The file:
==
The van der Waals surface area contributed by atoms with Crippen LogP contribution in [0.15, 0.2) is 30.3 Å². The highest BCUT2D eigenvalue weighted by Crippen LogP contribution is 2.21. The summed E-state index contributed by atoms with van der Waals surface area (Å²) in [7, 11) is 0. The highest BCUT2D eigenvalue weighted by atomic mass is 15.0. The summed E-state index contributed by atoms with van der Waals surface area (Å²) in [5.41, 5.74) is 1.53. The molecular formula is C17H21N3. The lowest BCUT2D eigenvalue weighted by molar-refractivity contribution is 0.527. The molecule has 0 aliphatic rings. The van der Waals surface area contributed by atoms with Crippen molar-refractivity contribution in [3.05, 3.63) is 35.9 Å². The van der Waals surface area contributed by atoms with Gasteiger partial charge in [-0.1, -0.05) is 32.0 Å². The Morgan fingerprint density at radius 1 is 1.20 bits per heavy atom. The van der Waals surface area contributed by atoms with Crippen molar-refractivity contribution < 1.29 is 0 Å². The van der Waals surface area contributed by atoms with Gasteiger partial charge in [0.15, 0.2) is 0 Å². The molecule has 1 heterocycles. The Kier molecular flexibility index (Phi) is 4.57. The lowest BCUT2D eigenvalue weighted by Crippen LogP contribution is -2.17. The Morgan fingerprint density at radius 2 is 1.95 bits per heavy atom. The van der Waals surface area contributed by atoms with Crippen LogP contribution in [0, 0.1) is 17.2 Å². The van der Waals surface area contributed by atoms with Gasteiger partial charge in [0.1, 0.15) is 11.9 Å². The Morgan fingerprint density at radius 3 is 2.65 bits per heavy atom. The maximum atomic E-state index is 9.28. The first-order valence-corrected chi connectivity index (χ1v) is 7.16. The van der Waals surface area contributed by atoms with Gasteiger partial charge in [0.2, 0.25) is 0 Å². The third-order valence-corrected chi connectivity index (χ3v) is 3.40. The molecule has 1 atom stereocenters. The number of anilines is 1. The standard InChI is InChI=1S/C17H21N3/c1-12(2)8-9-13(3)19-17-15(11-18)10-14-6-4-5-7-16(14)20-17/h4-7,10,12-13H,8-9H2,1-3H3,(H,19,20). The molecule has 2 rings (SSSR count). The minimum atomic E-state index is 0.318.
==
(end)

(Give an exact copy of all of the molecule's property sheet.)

The van der Waals surface area contributed by atoms with Crippen LogP contribution in [0.15, 0.2) is 30.3 Å². The highest BCUT2D eigenvalue weighted by Crippen LogP contribution is 2.21. The summed E-state index contributed by atoms with van der Waals surface area (Å²) in [7, 11) is 0. The highest BCUT2D eigenvalue weighted by atomic mass is 15.0. The summed E-state index contributed by atoms with van der Waals surface area (Å²) in [5.41, 5.74) is 1.53. The molecular formula is C17H21N3. The lowest BCUT2D eigenvalue weighted by molar-refractivity contribution is 0.527. The molecule has 0 aliphatic rings. The van der Waals surface area contributed by atoms with Crippen molar-refractivity contribution in [3.05, 3.63) is 35.9 Å². The van der Waals surface area contributed by atoms with Gasteiger partial charge in [-0.1, -0.05) is 32.0 Å². The Morgan fingerprint density at radius 1 is 1.20 bits per heavy atom. The van der Waals surface area contributed by atoms with Crippen molar-refractivity contribution < 1.29 is 0 Å². The van der Waals surface area contributed by atoms with Gasteiger partial charge in [0.15, 0.2) is 0 Å². The molecule has 1 heterocycles. The Kier molecular flexibility index (Phi) is 4.57. The lowest BCUT2D eigenvalue weighted by Crippen LogP contribution is -2.17. The Morgan fingerprint density at radius 2 is 1.95 bits per heavy atom. The van der Waals surface area contributed by atoms with Crippen LogP contribution in [0, 0.1) is 17.2 Å². The van der Waals surface area contributed by atoms with Gasteiger partial charge in [0.1, 0.15) is 11.9 Å². The Morgan fingerprint density at radius 3 is 2.65 bits per heavy atom. The maximum atomic E-state index is 9.28. The first-order valence-corrected chi connectivity index (χ1v) is 7.16. The van der Waals surface area contributed by atoms with Gasteiger partial charge in [0.2, 0.25) is 0 Å². The third-order valence-corrected chi connectivity index (χ3v) is 3.40. The molecule has 1 atom stereocenters. The number of anilines is 1. The standard InChI is InChI=1S/C17H21N3/c1-12(2)8-9-13(3)19-17-15(11-18)10-14-6-4-5-7-16(14)20-17/h4-7,10,12-13H,8-9H2,1-3H3,(H,19,20). The molecule has 2 rings (SSSR count). The minimum atomic E-state index is 0.318.